Please Note: This article is written for users of the following Microsoft Word versions: 2007 and 2010. If you are using an earlier version (Word 2003 or earlier), this tip may not work for you. For a version of this tip written specifically for earlier versions of Word, click here: Dealing with Run-On Sentences.

Dealing with Run-On Sentences

by Allen Wyatt
(last updated November 4, 2015)

1

Mia often edits documents containing run-on sentences. Invariably these are two sentences that are currently joined by a comma. Mia wants to replace the comma with a period and then capitalize the first letter of the next word. Doing this manually gets repetitive and time-consuming, so she would like to create a macro and a keyboard shortcut to handle the process.

You could actually record a macro to handle this type of edit. Put your insertion point to the left of the comma and start the macro recorder. You can then perform these steps:

  1. Hold down the Shift key as you press the Right Arrow key to select the comma.
  2. Press a period. This replaces the comma with the requisite period.
  3. Press the Right Arrow once. This should move past the space and put the insertion point just to the left of the character you want to capitalize.
  4. Hold down the Shift key as you press the Right Arrow key to select the character.
  5. Display the Home tab of the ribbon.
  6. Click Change Case in the Font group.

You can now stop the macro recorder. The macro could be assigned to a shortcut key or added to the Quick Access Toolbar. If you examine the macro, you will find that it looks similar to the following:

Sub FixRunOn()
    Selection.MoveRight Unit:=wdCharacter, _
      Count:=1, Extend:=wdExtend
    Selection.TypeText Text:="."
    Selection.MoveRight Unit:=wdCharacter, _
      Count:=1
    Selection.MoveRight Unit:=wdCharacter, _
      Count:=1, Extend:=wdExtend
    Selection.Range.Case = wdUpperCase
End Sub

WordTips is your source for cost-effective Microsoft Word training. (Microsoft Word is the most popular word processing software in the world.) This tip (10558) applies to Microsoft Word 2007 and 2010. You can find a version of this tip for the older menu interface of Word here: Dealing with Run-On Sentences.

Author Bio

Allen Wyatt

With more than 50 non-fiction books and numerous magazine articles to his credit, Allen Wyatt is an internationally recognized author. He  is president of Sharon Parq Associates, a computer and publishing services company. ...

MORE FROM ALLEN

Specifying a Font in WordArt

WordArt is a great add-in that allows you to insert creative wording into your document. This tip shows how you can change ...

Discover More

Extracting INCLUDEPICTURE File Names

If you use the INCLUDEPICTURE field to add images to your document, you may love the macro in this tip. It allows you to pull ...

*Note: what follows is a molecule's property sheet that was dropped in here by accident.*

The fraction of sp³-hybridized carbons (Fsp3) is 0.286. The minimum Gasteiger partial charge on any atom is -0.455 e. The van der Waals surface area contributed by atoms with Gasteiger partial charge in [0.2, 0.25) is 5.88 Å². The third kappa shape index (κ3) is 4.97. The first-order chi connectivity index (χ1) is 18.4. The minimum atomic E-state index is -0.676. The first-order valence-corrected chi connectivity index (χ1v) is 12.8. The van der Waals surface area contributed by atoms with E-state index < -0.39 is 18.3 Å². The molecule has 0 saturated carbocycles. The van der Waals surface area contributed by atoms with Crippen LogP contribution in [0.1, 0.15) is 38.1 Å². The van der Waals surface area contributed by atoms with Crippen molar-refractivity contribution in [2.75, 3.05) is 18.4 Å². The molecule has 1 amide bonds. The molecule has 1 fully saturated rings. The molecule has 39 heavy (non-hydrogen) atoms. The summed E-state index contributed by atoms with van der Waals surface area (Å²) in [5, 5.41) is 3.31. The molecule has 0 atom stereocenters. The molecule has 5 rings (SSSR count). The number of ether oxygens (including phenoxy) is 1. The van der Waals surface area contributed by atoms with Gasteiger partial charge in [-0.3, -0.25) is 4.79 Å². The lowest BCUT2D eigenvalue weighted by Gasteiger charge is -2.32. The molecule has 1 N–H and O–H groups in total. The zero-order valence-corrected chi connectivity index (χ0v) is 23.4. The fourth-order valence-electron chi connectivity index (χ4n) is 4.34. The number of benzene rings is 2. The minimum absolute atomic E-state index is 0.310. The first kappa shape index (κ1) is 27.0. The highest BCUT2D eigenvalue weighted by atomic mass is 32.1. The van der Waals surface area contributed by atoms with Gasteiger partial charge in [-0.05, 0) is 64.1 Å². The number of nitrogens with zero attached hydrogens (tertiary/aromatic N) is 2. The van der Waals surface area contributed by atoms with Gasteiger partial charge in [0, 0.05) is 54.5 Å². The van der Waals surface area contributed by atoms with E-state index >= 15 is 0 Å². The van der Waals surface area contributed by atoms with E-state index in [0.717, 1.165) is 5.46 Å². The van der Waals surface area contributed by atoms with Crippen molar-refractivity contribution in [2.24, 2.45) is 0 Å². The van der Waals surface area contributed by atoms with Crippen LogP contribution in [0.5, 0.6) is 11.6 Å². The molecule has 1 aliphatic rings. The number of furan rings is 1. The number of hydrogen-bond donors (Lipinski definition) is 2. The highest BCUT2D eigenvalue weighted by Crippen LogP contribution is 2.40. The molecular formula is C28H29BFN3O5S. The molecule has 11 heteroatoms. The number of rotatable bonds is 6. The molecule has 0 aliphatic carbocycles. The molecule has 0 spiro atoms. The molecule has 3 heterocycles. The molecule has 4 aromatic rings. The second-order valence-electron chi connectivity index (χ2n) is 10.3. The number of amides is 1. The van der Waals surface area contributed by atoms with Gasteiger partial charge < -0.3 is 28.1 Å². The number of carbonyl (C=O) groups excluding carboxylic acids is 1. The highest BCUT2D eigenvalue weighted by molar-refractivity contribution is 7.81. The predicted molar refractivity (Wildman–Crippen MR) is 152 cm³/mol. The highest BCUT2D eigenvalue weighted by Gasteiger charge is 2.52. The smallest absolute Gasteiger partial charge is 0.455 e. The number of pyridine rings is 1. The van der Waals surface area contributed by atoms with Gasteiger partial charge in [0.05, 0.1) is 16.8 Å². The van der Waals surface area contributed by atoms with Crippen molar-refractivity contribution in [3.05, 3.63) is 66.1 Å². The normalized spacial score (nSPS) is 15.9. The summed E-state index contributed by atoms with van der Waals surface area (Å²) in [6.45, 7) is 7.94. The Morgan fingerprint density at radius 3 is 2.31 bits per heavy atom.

Discover More

Determining If a Value is Out of Limits

Need to figure out if a value is outside of some arbitrary limit related to a different value? There are a number of ways you ...

Discover More

The First and Last Word on Word! Bestselling For Dummies author Dan Gookin puts his usual fun and friendly candor back to work to show you how to navigate Word 2013. Spend more time working and less time trying to figure it all out! Check out Word 2013 For Dummies today!

MORE WORDTIPS (RIBBON)

Adding Hyphens to Phrases

Editing text to turn regular words into hyphenated phrases can be a real bother. The chore can become a breeze if you apply ...

Discover More

What Line Am I On?

At the bottom of your document, on the status bar, Word allows you to include an indicator of the line on which your ...

Discover More

Splitting the Window

Need to work on two different portions of the same document? The solution is to split Word's document window as described in ...

Discover More
Subscribe

FREE SERVICE: Get tips like this every week in WordTips, a free productivity newsletter. Enter your address and click "Subscribe."

View most recent newsletter.

Comments for this tip:

If you would like to add an image to your comment (not an avatar, but an image to help in making the point of your comment), include the characters [{fig}] in your comment text. You’ll be prompted to upload your image when you submit the comment. Images larger than 600px wide or 1000px tall will be reduced. Up to three images may be included in a comment. All images are subject to review. Commenting privileges may be curtailed if inappropriate images are posted.

What is two more than 9?

2013-09-09 08:11:46

Bryan

Sounds like Mia might be better served by giving someone a grammar lesson... unless the person writing all the run-ons is her boss!


This Site

Got a version of Word that uses the ribbon interface (Word 2007 or later)? This site is for you! If you use an earlier version of Word, visit our WordTips site focusing on the menu interface.

Newest Tips
Subscribe

FREE SERVICE: Get tips like this every week in WordTips, a free productivity newsletter. Enter your address and click "Subscribe."

(Your e-mail address is not shared with anyone, ever.)

View the most recent newsletter.

Links and Sharing